By Pam Harnden, Staff Writer
FAYETTE — Authors Arnold and Leda Sturtevant completed the Home-Nest Chronicles with the publishing of the fifth book in the series: Footprints of Patriots.
Arnold has written or co-authored ten books. Footprints of Patriots is the culmination of a project started 25 years ago after his retirement. It’s subtitle is homeward bound through wilderness Fayette Baptist Church 1792-2017.
The fifth and final book details the history of the Fayette Baptist Church, which recently celebrated its 225th anniversary. Journals, personal letters, pictures and poetry combined with numerous church records depict the Sturtevant family’s involvement with the church.
Ripe Berry Moon, Book 1 in the Chronicles, centers on Leda’s Micmac Indian ancestors from Canada. Arnold’s ancestors from the Plymouth Colony to the present are featured in Book 2, Tales from Labrador.
Sturtevant ancestors during the Civil War years are the focus of Book 3, Josiah Volunteered. Book 4, Cradle to Nest, is a joint autobiography.
Arnold recently said, “The general theme of this book is God says all history is for a purpose that we might learn. The book is presented as lessons to be learned.”
Starting after the Revolutionary War, the book first highlights the roles the veterans (or patriots) had in the formation of several western Maine towns. The impact other historical events had on the town of Fayette in particular are also outlined.
A chapter on the role of women in those early settlements gives insight into their many responsibilities.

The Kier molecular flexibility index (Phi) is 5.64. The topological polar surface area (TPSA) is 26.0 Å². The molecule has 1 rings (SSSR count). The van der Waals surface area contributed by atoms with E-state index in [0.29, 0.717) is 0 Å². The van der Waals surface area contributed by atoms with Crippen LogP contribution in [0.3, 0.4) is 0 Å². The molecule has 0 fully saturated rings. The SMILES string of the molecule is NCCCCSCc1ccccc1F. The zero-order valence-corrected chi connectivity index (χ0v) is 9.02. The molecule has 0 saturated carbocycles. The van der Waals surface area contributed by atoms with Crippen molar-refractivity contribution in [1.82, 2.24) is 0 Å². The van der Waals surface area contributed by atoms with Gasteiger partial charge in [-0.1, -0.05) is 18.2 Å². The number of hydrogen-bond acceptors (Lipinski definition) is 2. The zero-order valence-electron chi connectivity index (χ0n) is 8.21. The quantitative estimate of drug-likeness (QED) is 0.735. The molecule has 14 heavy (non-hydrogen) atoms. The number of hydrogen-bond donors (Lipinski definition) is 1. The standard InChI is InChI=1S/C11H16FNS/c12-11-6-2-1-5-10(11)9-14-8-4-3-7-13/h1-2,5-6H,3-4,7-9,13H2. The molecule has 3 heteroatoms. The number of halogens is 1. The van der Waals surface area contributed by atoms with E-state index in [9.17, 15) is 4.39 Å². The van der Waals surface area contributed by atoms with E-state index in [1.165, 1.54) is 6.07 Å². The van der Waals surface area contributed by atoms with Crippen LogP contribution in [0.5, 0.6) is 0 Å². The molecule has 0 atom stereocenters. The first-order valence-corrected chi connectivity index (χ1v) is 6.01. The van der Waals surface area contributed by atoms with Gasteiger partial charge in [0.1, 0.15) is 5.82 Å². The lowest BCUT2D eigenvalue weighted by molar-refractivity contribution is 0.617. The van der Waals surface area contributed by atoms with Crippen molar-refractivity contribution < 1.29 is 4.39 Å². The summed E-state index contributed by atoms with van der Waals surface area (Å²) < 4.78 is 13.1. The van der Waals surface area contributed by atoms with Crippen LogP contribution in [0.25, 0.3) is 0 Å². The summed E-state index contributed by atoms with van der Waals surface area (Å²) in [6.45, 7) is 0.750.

The book explains how patriots Asa Wiggins and Andrew Sturtevant continued their relationship after the war. Land from their property, later named Home Nest Farm, was donated for the Fayette Baptist Church.
The many changes seen over the years in that church are captured with photographs, excerpts from clerk’s reports and family documents. Of interest to many will be adaptations in seating arrangements through the years.
Readers will learn of baptisms performed in the dead of winter and possible reasons for why baptisms weren’t put off until warmer months.
Chapters on setting up a Christian school at the church and building a new parsonage provide a look at some of the challenges the church has faced. Often humorous, they share how members persevered, with faith and determination, until obtaining the desired outcome.
Footprints of Patriots also includes the personal experiences of eight people living their faith in a hostile world.
This book is ideal for genealogists and history buffs. In addition to the many historical perspectives shared, it also provides several appendices. Lists of all people baptized in the church, by chronological and alphabetical order, are listed.
Also included are the names of those buried in the Fayette Corner Cemetery. Date of birth, death and ancestry.com reference # are given where available.
Footprints of Patriots provides an in depth look at the connections between the Sturtevant family, the Fayette Baptist Church, and the Baptist faith. The many historical references combined with photographs and excerpts from family journals, letters and diaries make it an interesting read.